Office of the President of the Millennium Assembly
55th session of the United Nations General Assembly
 
 
 

Statement by
H.E. MR. HARRI HOLKERI
President of the General Assembly

On the occasion of
unveiling of the sculpture of "Arrival"
a gift from Ireland to the United Nations
1 December 2000



I feel deeply honored for the opportunity to participate in this ceremony. May I also thank you for the kind words addressed to me.

On this occasion, we commemorate the history of Irish emigrants and recognize the valuable contribution of Irish people to the work of the United Nations. I congratulate the Irish Government and in particular the local Irish community for their efforts in making this gift possible. I extend on behalf of the United Nations our sincere thanks for this gift to the Organisation.

I have had an opportunity to familiarize myself with the history of Ireland. I have learned about the crucial role played by Irish communities in European history. During the medieval ages, a great amount of knowledge and culture disappeared or was destroyed. However, thanks to the monks and monasteries in Ireland, the ancient cultural heritage was preserved and maintained and continental Europe Ireland became known as the island of saints and scholars in the continental Europe.

I also learnt of the great famine, which forced hundreds of thousands of Irish to emigrate. Leaving one's home country, family and friends for an unknown destiny was not easy. In those days, travel by sea took months and was extremely demanding, especially for children and the elderly. Life in the new continent required courage and determination. Through all this, the Irish community provided consolation and strength to its members. This is an illustration of true community responsibility valid even today.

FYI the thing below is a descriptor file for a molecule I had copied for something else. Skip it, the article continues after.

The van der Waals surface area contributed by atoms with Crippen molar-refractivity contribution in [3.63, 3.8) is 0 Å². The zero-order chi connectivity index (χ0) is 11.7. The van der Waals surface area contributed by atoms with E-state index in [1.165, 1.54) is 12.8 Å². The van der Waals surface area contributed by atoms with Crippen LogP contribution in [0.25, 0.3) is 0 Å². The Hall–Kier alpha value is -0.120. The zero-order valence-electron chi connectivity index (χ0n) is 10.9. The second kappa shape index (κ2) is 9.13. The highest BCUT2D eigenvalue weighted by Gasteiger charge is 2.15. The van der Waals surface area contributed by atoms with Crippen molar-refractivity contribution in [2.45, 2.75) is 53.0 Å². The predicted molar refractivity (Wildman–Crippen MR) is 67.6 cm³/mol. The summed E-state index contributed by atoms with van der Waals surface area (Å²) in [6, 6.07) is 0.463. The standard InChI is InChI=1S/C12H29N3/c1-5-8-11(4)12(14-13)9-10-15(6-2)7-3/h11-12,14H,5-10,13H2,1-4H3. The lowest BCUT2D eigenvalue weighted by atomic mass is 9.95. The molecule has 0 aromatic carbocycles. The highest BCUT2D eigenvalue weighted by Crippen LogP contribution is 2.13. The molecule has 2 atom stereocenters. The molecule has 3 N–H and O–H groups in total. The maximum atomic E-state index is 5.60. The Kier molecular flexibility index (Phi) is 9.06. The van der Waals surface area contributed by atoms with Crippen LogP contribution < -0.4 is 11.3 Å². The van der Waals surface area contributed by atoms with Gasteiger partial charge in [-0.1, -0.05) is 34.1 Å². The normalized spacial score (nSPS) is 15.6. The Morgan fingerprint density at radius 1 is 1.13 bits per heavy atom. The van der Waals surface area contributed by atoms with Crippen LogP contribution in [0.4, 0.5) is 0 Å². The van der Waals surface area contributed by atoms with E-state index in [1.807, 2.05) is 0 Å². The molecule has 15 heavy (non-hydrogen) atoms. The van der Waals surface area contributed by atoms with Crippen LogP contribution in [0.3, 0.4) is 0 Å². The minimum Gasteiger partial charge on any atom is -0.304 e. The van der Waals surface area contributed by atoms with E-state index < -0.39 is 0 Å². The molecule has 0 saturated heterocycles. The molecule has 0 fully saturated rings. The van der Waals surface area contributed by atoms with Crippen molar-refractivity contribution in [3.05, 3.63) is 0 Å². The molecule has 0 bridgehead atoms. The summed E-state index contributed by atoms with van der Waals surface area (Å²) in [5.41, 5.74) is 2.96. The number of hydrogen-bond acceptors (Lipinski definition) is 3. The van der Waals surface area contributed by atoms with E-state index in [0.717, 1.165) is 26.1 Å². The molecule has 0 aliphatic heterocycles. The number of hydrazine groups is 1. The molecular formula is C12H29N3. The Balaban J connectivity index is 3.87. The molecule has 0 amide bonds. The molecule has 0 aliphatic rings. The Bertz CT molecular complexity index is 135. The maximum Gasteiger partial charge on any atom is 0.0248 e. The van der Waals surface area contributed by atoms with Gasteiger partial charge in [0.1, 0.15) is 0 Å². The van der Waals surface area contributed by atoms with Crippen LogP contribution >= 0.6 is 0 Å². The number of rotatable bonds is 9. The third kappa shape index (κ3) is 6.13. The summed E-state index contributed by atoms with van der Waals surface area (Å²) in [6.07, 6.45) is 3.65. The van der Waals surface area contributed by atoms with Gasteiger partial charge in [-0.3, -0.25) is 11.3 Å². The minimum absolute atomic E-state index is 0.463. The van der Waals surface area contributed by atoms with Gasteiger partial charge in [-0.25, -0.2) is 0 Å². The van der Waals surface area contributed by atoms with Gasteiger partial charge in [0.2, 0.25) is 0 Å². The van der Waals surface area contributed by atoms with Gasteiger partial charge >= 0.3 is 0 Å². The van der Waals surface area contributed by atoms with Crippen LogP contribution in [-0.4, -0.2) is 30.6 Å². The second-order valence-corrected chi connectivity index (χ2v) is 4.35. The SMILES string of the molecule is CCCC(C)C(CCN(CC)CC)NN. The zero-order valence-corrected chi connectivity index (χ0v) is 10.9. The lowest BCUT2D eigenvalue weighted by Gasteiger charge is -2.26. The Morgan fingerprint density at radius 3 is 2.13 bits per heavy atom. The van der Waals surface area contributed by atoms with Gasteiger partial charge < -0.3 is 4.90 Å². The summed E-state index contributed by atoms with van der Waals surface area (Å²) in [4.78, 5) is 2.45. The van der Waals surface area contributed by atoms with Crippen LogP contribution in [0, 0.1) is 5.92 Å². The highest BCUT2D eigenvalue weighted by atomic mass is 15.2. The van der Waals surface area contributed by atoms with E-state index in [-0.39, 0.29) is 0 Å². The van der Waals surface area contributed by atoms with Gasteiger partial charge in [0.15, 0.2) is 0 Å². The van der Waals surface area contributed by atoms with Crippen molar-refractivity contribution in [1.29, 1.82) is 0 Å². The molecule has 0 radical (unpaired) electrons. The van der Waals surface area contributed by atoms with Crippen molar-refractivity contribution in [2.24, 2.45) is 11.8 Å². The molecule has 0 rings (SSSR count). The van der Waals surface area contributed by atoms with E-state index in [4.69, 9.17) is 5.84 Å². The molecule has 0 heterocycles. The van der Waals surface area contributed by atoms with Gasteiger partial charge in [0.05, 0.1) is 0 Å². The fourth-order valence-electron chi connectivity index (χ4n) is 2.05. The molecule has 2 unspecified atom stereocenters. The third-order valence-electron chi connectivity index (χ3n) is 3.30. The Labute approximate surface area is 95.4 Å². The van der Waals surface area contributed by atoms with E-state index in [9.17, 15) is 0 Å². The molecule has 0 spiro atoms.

It is remarkable how the Irish community has preserved its identity and characteristics. Even more noteworthy is that the Irish community has never been strictly exclusive, but has been inclusive and open. This was important also in the context of the Northern Ireland peace process. It is my experience that when a community seeks reconciliation and peace, the first step is that people have to realize that despite their differences, they share common interests. Individuals and communities have a responsibility to unload the baggage of painful memories and forgive wrongdoings. To achieve peace, mutual trust needs to be restored through small, gradual steps and with lots of patience. It is important to remember that communities play a key role in assisting individuals to forgive and rebuild society.

To conclude, I would like to stress the importance of Ireland, among the family of nations at the United Nations. In our global community, every Member State matters and contributes to multilateral policy-making and co-operation. I hope the Irish will continue providing us with their example of leadership and sense of community, which has survived through the centuries.